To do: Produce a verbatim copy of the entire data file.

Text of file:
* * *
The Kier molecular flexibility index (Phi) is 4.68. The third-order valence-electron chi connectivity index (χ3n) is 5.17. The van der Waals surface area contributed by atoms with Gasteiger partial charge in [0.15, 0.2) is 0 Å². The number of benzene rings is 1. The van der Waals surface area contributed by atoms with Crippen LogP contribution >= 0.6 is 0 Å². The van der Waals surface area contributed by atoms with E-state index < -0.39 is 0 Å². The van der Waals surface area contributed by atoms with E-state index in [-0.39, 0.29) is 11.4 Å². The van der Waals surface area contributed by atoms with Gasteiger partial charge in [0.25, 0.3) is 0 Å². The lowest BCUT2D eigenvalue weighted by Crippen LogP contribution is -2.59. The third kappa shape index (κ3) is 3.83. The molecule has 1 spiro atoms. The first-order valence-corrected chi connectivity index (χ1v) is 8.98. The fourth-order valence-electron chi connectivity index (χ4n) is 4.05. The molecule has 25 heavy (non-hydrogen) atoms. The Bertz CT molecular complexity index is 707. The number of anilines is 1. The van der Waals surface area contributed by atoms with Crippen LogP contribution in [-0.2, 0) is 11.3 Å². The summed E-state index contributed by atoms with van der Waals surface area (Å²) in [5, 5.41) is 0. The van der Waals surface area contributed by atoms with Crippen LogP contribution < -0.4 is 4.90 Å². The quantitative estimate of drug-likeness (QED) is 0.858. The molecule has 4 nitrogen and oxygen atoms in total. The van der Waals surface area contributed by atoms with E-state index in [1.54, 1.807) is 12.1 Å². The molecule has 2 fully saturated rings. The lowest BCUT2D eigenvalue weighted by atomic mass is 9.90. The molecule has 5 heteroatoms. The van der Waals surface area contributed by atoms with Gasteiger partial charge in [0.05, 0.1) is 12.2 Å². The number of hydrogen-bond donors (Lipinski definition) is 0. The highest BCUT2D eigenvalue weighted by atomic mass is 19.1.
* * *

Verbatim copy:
The Kier molecular flexibility index (Phi) is 4.68. The third-order valence-electron chi connectivity index (χ3n) is 5.17. The van der Waals surface area contributed by atoms with Gasteiger partial charge in [0.15, 0.2) is 0 Å². The number of benzene rings is 1. The van der Waals surface area contributed by atoms with Crippen LogP contribution >= 0.6 is 0 Å². The van der Waals surface area contributed by atoms with E-state index < -0.39 is 0 Å². The van der Waals surface area contributed by atoms with E-state index in [-0.39, 0.29) is 11.4 Å². The van der Waals surface area contributed by atoms with Gasteiger partial charge in [0.25, 0.3) is 0 Å². The lowest BCUT2D eigenvalue weighted by Crippen LogP contribution is -2.59. The third kappa shape index (κ3) is 3.83. The molecule has 1 spiro atoms. The first-order valence-corrected chi connectivity index (χ1v) is 8.98. The fourth-order valence-electron chi connectivity index (χ4n) is 4.05. The molecule has 25 heavy (non-hydrogen) atoms. The Bertz CT molecular complexity index is 707. The number of anilines is 1. The van der Waals surface area contributed by atoms with Crippen LogP contribution in [-0.2, 0) is 11.3 Å². The summed E-state index contributed by atoms with van der Waals surface area (Å²) in [5, 5.41) is 0. The van der Waals surface area contributed by atoms with Crippen LogP contribution < -0.4 is 4.90 Å². The quantitative estimate of drug-likeness (QED) is 0.858. The molecule has 4 nitrogen and oxygen atoms in total. The van der Waals surface area contributed by atoms with E-state index in [1.54, 1.807) is 12.1 Å². The molecule has 2 fully saturated rings. The lowest BCUT2D eigenvalue weighted by atomic mass is 9.90. The molecule has 5 heteroatoms. The van der Waals surface area contributed by atoms with Gasteiger partial charge in [0.05, 0.1) is 12.2 Å². The number of hydrogen-bond donors (Lipinski definition) is 0. The highest BCUT2D eigenvalue weighted by atomic mass is 19.1.